Welbeck Could Be The Striker Wenger Wants
Arsenal have arguably addressed their most pressing squad need very early in the window with the acquisition of Petr Cech from Chelsea. The idle transfer talk revolves around upgrading and there is a very broad consensus on the two positions where Arsenal could do with some decoration. The emergence of Francis Coquelin has at least partially cooled the Arsenal jets in the screening midfield position (though not entirely given Arteta’s age and fitness levels). Centre forward is of course, a much sexier position and most of the chatter has focused on the Gunners finally acquiring that genuinely top class centre forward.
Arsenal has a great tradition of strikers, from Buchan, to Drake, to Rooke, Baker, Radford, Nicholas was a star name, even if not a stellar success, Smith, Wright, Henry and (spits) van Persie. Assuming you are under 100 years old, you will remember a great Arsenal striker. Olivier Giroud is a very good striker and a fantastic asset to the team that enables teammates to score, even if he isn’t necessarily a pure goalscorer himself. However, it’s not unfair to suggest that he doesn’t quite fit the top shelf of Gunners centre forwards. That said, he is consequently unfairly maligned.
It’s widely acknowledged that there is a dearth of world class number 9s at the moment, a subject Amy Lawrence tackles nicely here. Though there is still breathless talk of Benzema (whom it should be noted, for his quality, isn’t an automatic pick ahead of Giroud at international level), there has been a lot of debate over who can and should lead the line for Arsenal. Theo Walcott’s exploits in the final seven days of last season have reignited the debate as to whether he should play centrally. Likewise, Alexis Sanchez has been trialled as a false 9 in Arsenal colours and it might not be an experiment that Doctor Wenger is finished with just yet.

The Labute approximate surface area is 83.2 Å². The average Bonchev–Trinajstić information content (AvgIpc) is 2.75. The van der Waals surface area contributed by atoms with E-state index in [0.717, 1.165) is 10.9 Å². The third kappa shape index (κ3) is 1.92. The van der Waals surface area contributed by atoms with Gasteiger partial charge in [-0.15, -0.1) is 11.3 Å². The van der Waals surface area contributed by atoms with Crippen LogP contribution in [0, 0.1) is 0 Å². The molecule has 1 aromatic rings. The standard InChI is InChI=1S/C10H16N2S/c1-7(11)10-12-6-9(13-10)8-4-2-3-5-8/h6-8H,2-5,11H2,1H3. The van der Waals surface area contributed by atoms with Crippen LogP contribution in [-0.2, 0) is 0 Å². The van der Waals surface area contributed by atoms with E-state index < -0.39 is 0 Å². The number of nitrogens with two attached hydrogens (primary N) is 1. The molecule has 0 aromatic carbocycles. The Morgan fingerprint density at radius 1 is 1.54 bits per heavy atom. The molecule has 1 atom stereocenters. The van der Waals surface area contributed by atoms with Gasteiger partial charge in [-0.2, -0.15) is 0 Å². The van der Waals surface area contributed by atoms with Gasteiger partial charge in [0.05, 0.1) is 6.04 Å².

Much of the debate stems from Wenger himself, it must be said. I think he is reasonably happy with Giroud until a better alternative comes along, but his behaviour suggests that he is very open to upgrade. Despite being a regular starter, Giroud has been left out of some big games over the last two seasons. Bayern Munich in the Champions League, Liverpool in the F.A. Cup, the F.A. Cup semi-final in 2014 and the F.A. Cup Final in 2015. We know that the manager pursued Gonzalo Higuain and Luis Suarez in the summer of 2013. Wenger does not have the absolute conviction in Giroud that he reserves for his true star picks.
No matter their form or fatigue levels, the likes of Özil, Cazorla and Alexis are never spared. In many ways, Giroud was unlucky that his end of season goal drought coincided with the Cup Final. But Alexis’ scoring form was in disrepair in the build up to the final too. I very much doubt there was a second’s hesitation in including his name when Wenger penned the team sheet. Giroud made his debut from the bench in 2012 against Sunderland, with Podolski preferred at centre forward that day. I think Wenger’s initial plan was for Podolski to replace van Persie and for Giroud to become a kind of emergency option from the bench. For Arsenal’s first away match last season at Everton, Giroud was again on the bench, with Alexis preferred as the central striker.
On both occasions, Giroud has strong armed his way back into contention, to his credit. But I think it reveals that Wenger ideally wants to operate with a more mobile striker. This is the manager that gave George Weah and Thierry Henry to the world, after all. It’s understandable therefore that debate has raged over the merits of Walcott, Alexis or A.Nother as Arsenal’s striker. One man who does seem to have been omitted from the argument is Danny Welbeck. Welbeck missed much of the second half of the season through injury. His most recent appearance saw him put in an underwhelming display against Reading at Wembley, which ran contrary to the promising signs he showed earlier in the season, when Giroud was laid up with injury.